“Green! How on earth can you expect me to wear green? It’s so not my colour.”
Stuart was not happy. His partner, Richard, waved the fabric swatches under his nose. Stuart pointedly looked away.
“It’s an important message my love,” said Richard. “We’re making our statement about the environment. Just as we are with the electric car.”
“And that’s another thing,” retorted Stuart. “I’m not arriving in that electric roller skate. It’s so demeaning.”
With an effort Stuart suppressed the anger bubbling inside him. He looked up at his partner with what he hoped were puppy dog eyes.
“Richard. Sweet heart. Ours is going to be the first gay wedding in Britain. Although, only just,” Stuart’s nostrils flared momentarily. “After all, it was so nearly Trevor Ecclestone and his ghastly twink from Portugal”.
Stuart was less upset about the colour green, than Richard’s bid to take over the design of their wedding. After all, he was Stuart LeVain, the twice Olivier award winning theatre designer. As they stood in the dining room of their lovingly restored Art Deco flat in Pimlico, the evidence of Stuart’s skill was all about them. Richard by contrast was the heartthrob presenter of environment programmes on global television.
“My love,” said Richard, in the warm voice-over tone he used for his shows on armchair environmentalism. “The world’s media will be focused on us, in a beautiful village at the heart of one of Britain’s world environment heritage sites. It’s a perfect opportunity to make a statement about how man’s life choices are destroying the world. The publicity will be perfect. Please Stuart. You know that HBO is looking for a front man for its big push into environmental programming. A green gay wedding could do wonderful things for my prospects. It could mean two years in California.”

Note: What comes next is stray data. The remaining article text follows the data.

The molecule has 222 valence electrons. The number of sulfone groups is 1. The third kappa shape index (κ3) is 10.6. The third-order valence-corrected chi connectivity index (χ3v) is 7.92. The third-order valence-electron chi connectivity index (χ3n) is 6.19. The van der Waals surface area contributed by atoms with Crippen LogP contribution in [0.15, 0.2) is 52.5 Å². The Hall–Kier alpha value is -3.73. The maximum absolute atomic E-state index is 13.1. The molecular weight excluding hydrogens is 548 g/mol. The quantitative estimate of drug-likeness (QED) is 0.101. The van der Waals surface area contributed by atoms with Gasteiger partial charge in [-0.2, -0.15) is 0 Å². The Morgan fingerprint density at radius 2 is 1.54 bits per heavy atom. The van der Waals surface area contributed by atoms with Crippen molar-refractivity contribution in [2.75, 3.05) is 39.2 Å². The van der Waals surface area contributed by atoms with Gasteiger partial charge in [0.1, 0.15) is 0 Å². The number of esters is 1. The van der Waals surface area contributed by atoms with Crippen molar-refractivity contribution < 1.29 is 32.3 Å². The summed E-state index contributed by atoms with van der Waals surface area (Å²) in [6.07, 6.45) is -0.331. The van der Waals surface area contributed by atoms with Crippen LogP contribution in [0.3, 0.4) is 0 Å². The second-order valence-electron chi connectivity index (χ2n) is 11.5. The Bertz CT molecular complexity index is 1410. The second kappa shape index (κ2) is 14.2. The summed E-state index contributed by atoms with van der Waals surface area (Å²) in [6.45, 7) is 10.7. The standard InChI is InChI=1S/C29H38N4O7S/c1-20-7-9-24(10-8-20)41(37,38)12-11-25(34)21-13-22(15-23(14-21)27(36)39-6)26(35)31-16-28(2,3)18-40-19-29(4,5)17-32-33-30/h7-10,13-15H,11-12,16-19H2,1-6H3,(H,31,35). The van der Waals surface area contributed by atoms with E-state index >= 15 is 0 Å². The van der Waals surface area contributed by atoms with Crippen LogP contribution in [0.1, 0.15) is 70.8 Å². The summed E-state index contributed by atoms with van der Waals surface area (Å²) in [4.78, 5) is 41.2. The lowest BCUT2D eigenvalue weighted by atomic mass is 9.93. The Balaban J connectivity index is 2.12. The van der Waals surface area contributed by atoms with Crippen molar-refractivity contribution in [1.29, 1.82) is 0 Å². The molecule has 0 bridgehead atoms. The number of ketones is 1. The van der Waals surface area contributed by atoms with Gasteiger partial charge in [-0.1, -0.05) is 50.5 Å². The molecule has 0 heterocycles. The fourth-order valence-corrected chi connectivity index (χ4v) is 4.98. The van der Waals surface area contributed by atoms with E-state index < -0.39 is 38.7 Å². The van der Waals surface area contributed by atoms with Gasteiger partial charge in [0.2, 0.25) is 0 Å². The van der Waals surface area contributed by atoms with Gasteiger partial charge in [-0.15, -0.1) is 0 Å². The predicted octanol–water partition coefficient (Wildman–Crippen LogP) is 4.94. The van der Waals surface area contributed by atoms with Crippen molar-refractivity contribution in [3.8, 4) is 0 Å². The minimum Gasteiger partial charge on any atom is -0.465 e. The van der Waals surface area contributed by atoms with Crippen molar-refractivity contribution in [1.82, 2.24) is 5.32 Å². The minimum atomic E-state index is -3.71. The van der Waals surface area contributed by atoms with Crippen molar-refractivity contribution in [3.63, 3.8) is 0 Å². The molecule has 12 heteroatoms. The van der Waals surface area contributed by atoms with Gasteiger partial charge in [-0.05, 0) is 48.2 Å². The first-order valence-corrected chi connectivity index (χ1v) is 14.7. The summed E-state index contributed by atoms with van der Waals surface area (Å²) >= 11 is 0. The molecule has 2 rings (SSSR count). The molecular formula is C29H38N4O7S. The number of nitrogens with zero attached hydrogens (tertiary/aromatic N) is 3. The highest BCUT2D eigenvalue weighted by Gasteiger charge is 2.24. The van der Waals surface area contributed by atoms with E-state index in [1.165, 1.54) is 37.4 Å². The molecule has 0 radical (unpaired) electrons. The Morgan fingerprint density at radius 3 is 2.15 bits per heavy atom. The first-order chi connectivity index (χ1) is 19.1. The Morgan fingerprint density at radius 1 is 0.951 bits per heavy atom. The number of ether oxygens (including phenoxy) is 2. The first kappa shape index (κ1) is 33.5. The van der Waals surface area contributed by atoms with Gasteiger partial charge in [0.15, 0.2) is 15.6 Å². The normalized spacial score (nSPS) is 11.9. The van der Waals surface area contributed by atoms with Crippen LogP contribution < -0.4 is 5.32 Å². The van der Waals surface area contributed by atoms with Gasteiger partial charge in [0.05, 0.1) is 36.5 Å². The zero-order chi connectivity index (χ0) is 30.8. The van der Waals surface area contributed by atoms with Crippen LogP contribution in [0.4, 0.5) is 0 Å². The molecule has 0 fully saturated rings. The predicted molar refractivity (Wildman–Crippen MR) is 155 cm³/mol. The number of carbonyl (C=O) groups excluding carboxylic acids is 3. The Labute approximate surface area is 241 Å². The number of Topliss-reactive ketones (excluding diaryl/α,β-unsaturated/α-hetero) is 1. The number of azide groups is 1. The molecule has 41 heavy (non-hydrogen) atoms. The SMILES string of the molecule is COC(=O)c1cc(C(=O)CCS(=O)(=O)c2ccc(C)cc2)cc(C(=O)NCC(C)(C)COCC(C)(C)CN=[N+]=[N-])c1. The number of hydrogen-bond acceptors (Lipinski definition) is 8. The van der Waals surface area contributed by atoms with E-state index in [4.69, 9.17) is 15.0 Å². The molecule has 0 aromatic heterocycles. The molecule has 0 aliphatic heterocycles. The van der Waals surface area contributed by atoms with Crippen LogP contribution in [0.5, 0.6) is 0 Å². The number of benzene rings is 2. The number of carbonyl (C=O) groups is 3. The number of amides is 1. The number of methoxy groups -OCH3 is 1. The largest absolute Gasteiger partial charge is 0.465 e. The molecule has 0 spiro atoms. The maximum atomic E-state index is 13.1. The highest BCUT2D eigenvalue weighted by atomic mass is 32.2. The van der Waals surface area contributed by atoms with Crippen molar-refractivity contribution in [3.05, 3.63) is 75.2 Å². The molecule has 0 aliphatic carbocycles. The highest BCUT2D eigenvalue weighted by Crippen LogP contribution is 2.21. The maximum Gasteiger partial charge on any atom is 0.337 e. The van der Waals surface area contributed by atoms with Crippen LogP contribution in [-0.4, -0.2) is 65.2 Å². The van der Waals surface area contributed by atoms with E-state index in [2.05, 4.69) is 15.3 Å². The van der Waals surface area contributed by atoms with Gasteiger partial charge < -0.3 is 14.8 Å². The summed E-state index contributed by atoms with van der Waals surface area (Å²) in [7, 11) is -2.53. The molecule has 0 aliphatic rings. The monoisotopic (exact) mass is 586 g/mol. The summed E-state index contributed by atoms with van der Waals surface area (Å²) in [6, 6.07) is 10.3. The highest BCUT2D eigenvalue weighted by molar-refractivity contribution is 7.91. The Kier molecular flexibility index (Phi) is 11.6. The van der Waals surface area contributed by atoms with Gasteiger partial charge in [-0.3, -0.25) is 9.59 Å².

Richard added this last point enticingly, knowing his partner’s weakness for the West Coast.
“And with one green suit on the front cover of Hello, I destroy my credibility in theatre land,” Stuart took hold of one of the fabric swatches. “If I wear this I’ll look like Shrek. You know I wanted white. Well cream. Dominic had set aside some beautiful cloth he’d found loitering at the back of his storeroom months ago. In fact”, he paused for effect, “he went and sought it out the day after I called him from St Raphael to tell him about your beautiful proposal.”
Throughout this speech Stuart had held his eyelids open. It forced his eyes to water. The timing was perfect. He blinked and turned his head slightly, to let Richard see the glistening tear in the corner of his eye.
His partner fanned out the cloth swatches like a deck of cards. “Stuart dear. Don’t pull that damp eye trick with me. I know what your theatrical friends teach you. Look, I don’t want us to fall out over this my love. Perhaps we could have a horse drawn carriage instead of the electric car…”
“White horses,” added Stuart.
“Yes of course, white horses and a liveried groom to drive the carriage…”
“In tall boots,” added Stuart.
“You design his outfit my love. But please, I’d like us to make a strong, green statement…”
Stuart reached for the little pieces of of fabric, now spread across the Rennie Mackintosh table. An idea had popped into his head. An idea that was brilliant, but devious. A dark cream colour would suit his complexion best. Richard would never know the subterfuge. He was colour-blind.
“Well, I’d really like a colour that’s paler than any of these. It has to be light. Not dark and heavy. Let me ask Dominic to find something from his little goldmine. I’ll bring it for your approval of course.”
Richard leaned forward and kissed Stuart gently on the lips. “I do love you,” he whispered.
Stuart melted, and his devious plan melted away as well. How could he pull such a cheap trick on this adorable man? On his wedding day? He looked lovingly into Richard’s eyes. “What about cream with a green pinstripe?”